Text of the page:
While Sarah M. Johnson was on a mission’s trip in Guatemala with her family, their plane crashed in a remote village, leaving eleven of the fourteen passengers dead. Her brother and father died in the crash, and her mother was severely burned. Sarah was not injured, but her life was completely turned upside down.
In her memoir Life is Beautiful, Sarah shares her story and full journey of trauma, loss, and finally resilience. However, it is more than a story about an airplane crash. Life is Beautiful shares the personal struggles of Sarah’s father’s drug use, his recovery, and redemption to be a better person. He gives back by doing missions work in Africa, takes in Sarah’s aunt dying of uterine cancer, and eventually leads their family to the mountains of Guatemala. Sarah also discusses her struggles with alcohol use and depression; where she eventually hits rock bottom. It is not until she starts seeking God through prayer, books, and therapy, where she starts to turn her life around.
“I want people who read, Life is Beautiful to know is that no matter what happens in our life, whether it be a particular trauma, loss, divorce, relationship conflict, job loss, illness, financial crisis, addiction, etc. that we all have the capacity to get through it. And once we get through this difficult time in our life, we have the ability to become stronger individuals because of it,” says Sarah.
Chapter 1 – The Crash
I remember all of the emotions, the trees whipping by, everything happening so fast, dad yelling, Here we go, and mom screaming, Stop it. I remember my brother Zachary looking back at me, his eyes bright with fear as I prayed God please…
I remember the sense of something coming; you know it’s coming and wonder: will I live?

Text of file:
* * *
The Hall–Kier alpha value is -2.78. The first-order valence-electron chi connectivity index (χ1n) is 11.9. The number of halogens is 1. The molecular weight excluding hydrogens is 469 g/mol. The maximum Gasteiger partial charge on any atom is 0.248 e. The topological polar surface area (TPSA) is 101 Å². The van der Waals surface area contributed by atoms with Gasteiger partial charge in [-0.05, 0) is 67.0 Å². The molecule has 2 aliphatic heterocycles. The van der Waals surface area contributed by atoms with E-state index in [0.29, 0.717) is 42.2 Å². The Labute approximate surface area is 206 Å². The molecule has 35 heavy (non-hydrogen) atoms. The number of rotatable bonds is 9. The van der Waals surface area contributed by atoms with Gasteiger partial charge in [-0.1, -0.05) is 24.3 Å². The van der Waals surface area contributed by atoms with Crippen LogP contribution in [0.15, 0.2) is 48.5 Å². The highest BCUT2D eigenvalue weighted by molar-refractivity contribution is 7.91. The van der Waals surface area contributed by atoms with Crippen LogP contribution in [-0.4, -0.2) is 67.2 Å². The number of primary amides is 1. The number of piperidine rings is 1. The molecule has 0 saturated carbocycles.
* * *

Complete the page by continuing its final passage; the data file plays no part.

I remember the violence of the plane plowing into the ground as we attempted an emergency landing in a roughhewn field…Boom, boom, boom…and then nothing but an unnerving silence.
I don’t know if I blacked out or merely paused with my eyes closed in the stillness of those first few moments. Awareness comes slowly. Then in a rushed breath of shock and revelation, Thank God I’m alive.
My eyes open to an eerily lit silence where sunlight and shadow intermingle, making it difficult to see into the new geography of the plane’s interior. My head and body buzz. My mind trips on the dissonance of dangling upside down, held a few inches from the ceiling of the plane’s cabin by my seatbelt.
Taking stock of my body, I notice that I peed my pants and there is a small cut on my left arm. Looking up, I see that one foot is missing its shoe. My eyes squint into bright sunlight that passes through a relatively large doorway next to me that was torn open.
The only noise to break the silence is the erratic popping of electricity; the final groans of a dying airplane.
I move my arms first and then my legs, which causes small shards of glass to fall from where they’re lodged in my clothes and upturned seat. I tilt my head back toward the ceiling beneath me and it is covered in broken glass.
My hair dangles down away from my face, but the position of my body and the way sunlight cuts through the cabin makes it difficult to see much of the plane. In those few seconds I realize that I am okay and begin to think that maybe we are all okay; that the crash wasn’t so bad.